Three Waters: Christopher Luxon accuses Labour of trying to 'scare the public' by discussing privatisation

Christopher Luxon has accused Labour of trying to "scare the public" into thinking Opposition parties could privatise water assets if elected into power.

He said National wouldn't privatise the infrastructure if it entered Government, instead wanting the assets in "local control and ownership". 

It comes after Labour and the Greens last week supported a proposal to entrench part of the Three Waters legislation which keeps water infrastructure in public ownership. That means the assets cannot be privatised unless 60 percent of parliamentarians agree to repeal the clause.

National didn't support the move, nor did it support a previous effort by the Government to introduce an entrenchment threshold at the normal 75 percent level. 

The party's opposition has led others to call on it to state its position on privatisation.

But Luxon on Tuesday said Labour is the only one talking about privatising water. 

"That's because they want to scare the public into thinking that their assets are going to be privatised. They are not," Luxon said.

"We don't support the letter they wanted us to sign because by doing so we're actually supporting the four major entities that they actually want to create, which we don't think is the right way forward."

The National leader said the party has "no interest in privatising these assets". 

"We want them in local control and ownership so we can get that responsiveness in place that we desperately want to see."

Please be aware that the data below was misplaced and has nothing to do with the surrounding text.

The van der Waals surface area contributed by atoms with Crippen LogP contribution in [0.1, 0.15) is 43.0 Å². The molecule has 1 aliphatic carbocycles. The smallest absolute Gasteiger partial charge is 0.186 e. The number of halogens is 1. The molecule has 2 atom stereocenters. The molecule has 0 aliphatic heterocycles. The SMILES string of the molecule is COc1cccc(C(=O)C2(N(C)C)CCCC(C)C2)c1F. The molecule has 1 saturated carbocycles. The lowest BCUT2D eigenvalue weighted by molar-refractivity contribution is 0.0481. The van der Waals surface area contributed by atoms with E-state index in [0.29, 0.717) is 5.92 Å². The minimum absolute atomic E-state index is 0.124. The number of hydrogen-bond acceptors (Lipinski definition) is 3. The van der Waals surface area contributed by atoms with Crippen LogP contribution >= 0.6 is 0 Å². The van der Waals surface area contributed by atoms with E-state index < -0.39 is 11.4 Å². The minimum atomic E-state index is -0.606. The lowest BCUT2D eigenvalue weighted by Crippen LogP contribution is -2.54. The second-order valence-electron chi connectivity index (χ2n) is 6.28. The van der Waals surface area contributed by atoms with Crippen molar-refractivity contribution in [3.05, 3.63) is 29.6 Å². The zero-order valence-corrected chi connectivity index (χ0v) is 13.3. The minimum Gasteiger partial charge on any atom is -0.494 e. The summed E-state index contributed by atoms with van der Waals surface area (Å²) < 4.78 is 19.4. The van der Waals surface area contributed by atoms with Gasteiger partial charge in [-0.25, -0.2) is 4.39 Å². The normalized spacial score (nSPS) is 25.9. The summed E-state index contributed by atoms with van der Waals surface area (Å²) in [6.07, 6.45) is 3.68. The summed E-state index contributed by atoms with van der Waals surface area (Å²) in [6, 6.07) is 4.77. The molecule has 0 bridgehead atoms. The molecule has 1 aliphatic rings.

He described privatisation as being used as a "squirrel to distract from the real issue", which he said is the formation of four water entities through the Government's Three Waters programme.

The National leader said the party has "no interest in privatising these assets".
The National leader said the party has "no interest in privatising these assets". Photo credit: Newshub.

Focus is back on Three Waters after constitutional experts raised concerns about the use of entrenchment

Entrenchment means legislation can only be amended or repealed if a special majority agree to it in Parliament. As it's previously only been used on electoral law, its use on the Three Waters legislation raised eyebrows. 

A group of academics on Monday urged the Government to "think about the dangerous precedent that this legislative action may set".

"It extends the use of entrenchment protection from a very limited range of matters fundamental to our constitutional system to a matter of contested social policy. Not only does this move invite similar attempts in the future, it also risks undermining the seriousness with which entrenchment is taken by Parliament and the public generally."

Prime Minister Jacinda Ardern on Monday said concerns with the use of entrenchment in this case were "legitimate" and Cabinet agreed to refer the matter to Parliament's Business Committee to consider.